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13 of 14 people found the following review helpful By Stuart Hartley on March 11, 2005
Format: Audio CD
I was totally blown away when I first heard this. This is Miles at his funkiest, loudest and bluesiest. It sounds like so much fun!

Every musician on this album is in top form and the aggressive, raucous soloing is indescribable. It's a great privilege to hear these guys settle into a groove.

The cutting and pasting technique involved in making the original long jams more palatable can be a bit annoying at times but I wasn't going to buy the 'Complete Jack Johnson Sessions' when I hadn't heard one note of this album before. That's the only complaint I have with this great piece of work.

Overall, it was incredibly enjoyable!
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12 of 13 people found the following review helpful By Jazz B. on July 6, 2008
Format: Audio CD
Miles here recorded for several months in the studio, tape forever rolling, "jam session style." Afterwards, (since there were too many cuts to be included on an LP), they selected these 2 songs for the record. Mile's producer, Ted Marceo (who had been with him since around 1958), inserted a tape on trk 1 from a previous session containing a scary muted trumpet sound. He also toned the drums down on some parts for a "drumless" effect (which would otherwise be forever playing). Herbie Hancock wasn't scheduled to be on the session. He just walked in back from the supermarket still holding his grocery bags to drop off a copy of his latest LP (today it is a CD) for Miles. He never intended to stay. But Miles had other plans. He saw how adding keys to the session could make it better. So... he just pointed to a small Farfisa organ in the corner & said "play!" Herbie had never seen the thing before and anyways, he HAD TO GO. They argued for a while but Miles was firm. At last, Herbie went over to the thing and tried to figure out how to turn it on. After that, he played his solo, gave Miles the record and left. Enjoy this CD and let's hope after all that arguing, Herbie has some energy in his solo!
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15 of 17 people found the following review helpful By Amazon Customer on August 16, 2008
Format: Audio CD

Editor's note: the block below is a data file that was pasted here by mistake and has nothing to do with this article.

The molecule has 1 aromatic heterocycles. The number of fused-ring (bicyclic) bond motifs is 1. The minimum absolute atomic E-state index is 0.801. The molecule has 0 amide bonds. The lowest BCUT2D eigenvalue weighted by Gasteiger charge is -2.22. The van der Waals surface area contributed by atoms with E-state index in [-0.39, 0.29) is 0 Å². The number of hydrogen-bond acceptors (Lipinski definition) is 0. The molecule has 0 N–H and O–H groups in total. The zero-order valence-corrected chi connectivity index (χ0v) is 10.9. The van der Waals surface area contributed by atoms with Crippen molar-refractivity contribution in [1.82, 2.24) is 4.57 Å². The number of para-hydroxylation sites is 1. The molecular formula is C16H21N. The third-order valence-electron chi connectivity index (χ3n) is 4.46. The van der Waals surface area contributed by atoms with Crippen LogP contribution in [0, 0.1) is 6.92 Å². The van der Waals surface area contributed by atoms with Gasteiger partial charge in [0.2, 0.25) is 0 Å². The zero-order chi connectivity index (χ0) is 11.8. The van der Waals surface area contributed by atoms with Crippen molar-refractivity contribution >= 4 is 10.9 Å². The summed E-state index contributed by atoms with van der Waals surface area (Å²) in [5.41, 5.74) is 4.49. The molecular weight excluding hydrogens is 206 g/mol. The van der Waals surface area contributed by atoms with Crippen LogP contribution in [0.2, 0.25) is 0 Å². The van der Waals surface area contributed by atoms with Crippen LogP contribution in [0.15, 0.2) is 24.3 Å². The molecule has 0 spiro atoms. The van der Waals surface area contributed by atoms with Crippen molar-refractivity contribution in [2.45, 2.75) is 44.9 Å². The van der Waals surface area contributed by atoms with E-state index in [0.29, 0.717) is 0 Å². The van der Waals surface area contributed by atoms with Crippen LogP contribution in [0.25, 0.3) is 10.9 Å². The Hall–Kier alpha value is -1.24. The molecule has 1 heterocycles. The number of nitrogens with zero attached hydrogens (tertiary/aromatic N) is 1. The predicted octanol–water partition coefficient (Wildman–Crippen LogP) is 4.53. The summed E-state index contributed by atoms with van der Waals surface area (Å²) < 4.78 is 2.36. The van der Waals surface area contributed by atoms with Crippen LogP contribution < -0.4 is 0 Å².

This album and the songs contained, cover the rise and fall of Jack Johnson America's MOST infamous and 1st Black Heavyweight Champion. The up tempo beginning of "Right Off" is Johnson striving to fullfill the ambition of his youth and overcome the staggering imbalance forced upon him by America's racist foundations. The tempo changes during the piece to express the "flat spots" and the "downs" that even a powerful man such as Jack Johnson experienced while being the most SUCCESSFUL Black man of his era. "Right Off" ends like it begins with a bang. "Yesternow" seems to be the manifesto of a man begging for acceptance from the world in general and America in particular. It tells the world who this man is and that his being is not up for debate, it is a "take it or leave it" pronouncement! "Accept me as I am or not at all", I will survive and thrive in either case!
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13 of 15 people found the following review helpful By ALEX RODRIGUEZ on April 17, 2008
Format: Audio CD
I have to say that this CD is a masterpiece. The first song "Right Off" is really great, Miles does rock n' roll and jazz (like Miles jazz trumpet and Joe Satriani hard rock) and that is really one of Miles' best recordings ever, and one of my favorite Miles nearing 27 minutes of driving rock and jazz. Yesternow is more like other Miles a lot slower and calmer, but in the middle has a background of the first song of "In a Silent Way", in the end there is a voice for Jack Johnson. This is great Miles from the seventies and it is one of his greatest recordings. Every Miles Davis CD or Record collection should have this.